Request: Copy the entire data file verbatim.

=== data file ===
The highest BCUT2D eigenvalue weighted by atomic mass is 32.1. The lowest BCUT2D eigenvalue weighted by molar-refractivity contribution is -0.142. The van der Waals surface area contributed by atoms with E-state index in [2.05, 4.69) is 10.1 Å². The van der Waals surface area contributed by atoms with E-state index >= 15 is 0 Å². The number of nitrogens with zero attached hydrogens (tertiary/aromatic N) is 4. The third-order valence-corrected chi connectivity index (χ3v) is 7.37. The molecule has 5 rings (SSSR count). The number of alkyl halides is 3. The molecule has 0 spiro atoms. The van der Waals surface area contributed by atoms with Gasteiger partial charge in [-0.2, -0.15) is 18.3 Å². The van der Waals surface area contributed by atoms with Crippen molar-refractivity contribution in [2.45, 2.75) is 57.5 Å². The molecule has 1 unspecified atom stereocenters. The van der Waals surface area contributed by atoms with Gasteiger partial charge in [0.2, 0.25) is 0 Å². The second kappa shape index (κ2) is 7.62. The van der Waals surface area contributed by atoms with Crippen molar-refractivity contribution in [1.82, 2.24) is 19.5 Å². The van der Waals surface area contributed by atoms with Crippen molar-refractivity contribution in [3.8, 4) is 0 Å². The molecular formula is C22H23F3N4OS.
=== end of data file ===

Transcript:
The highest BCUT2D eigenvalue weighted by atomic mass is 32.1. The lowest BCUT2D eigenvalue weighted by molar-refractivity contribution is -0.142. The van der Waals surface area contributed by atoms with E-state index in [2.05, 4.69) is 10.1 Å². The van der Waals surface area contributed by atoms with E-state index >= 15 is 0 Å². The number of nitrogens with zero attached hydrogens (tertiary/aromatic N) is 4. The third-order valence-corrected chi connectivity index (χ3v) is 7.37. The molecule has 5 rings (SSSR count). The number of alkyl halides is 3. The molecule has 0 spiro atoms. The van der Waals surface area contributed by atoms with Gasteiger partial charge in [-0.2, -0.15) is 18.3 Å². The van der Waals surface area contributed by atoms with Crippen molar-refractivity contribution in [2.45, 2.75) is 57.5 Å². The molecule has 1 unspecified atom stereocenters. The van der Waals surface area contributed by atoms with Gasteiger partial charge in [0.2, 0.25) is 0 Å². The second kappa shape index (κ2) is 7.62. The van der Waals surface area contributed by atoms with Crippen molar-refractivity contribution in [1.82, 2.24) is 19.5 Å². The van der Waals surface area contributed by atoms with Crippen molar-refractivity contribution in [3.8, 4) is 0 Å². The molecular formula is C22H23F3N4OS.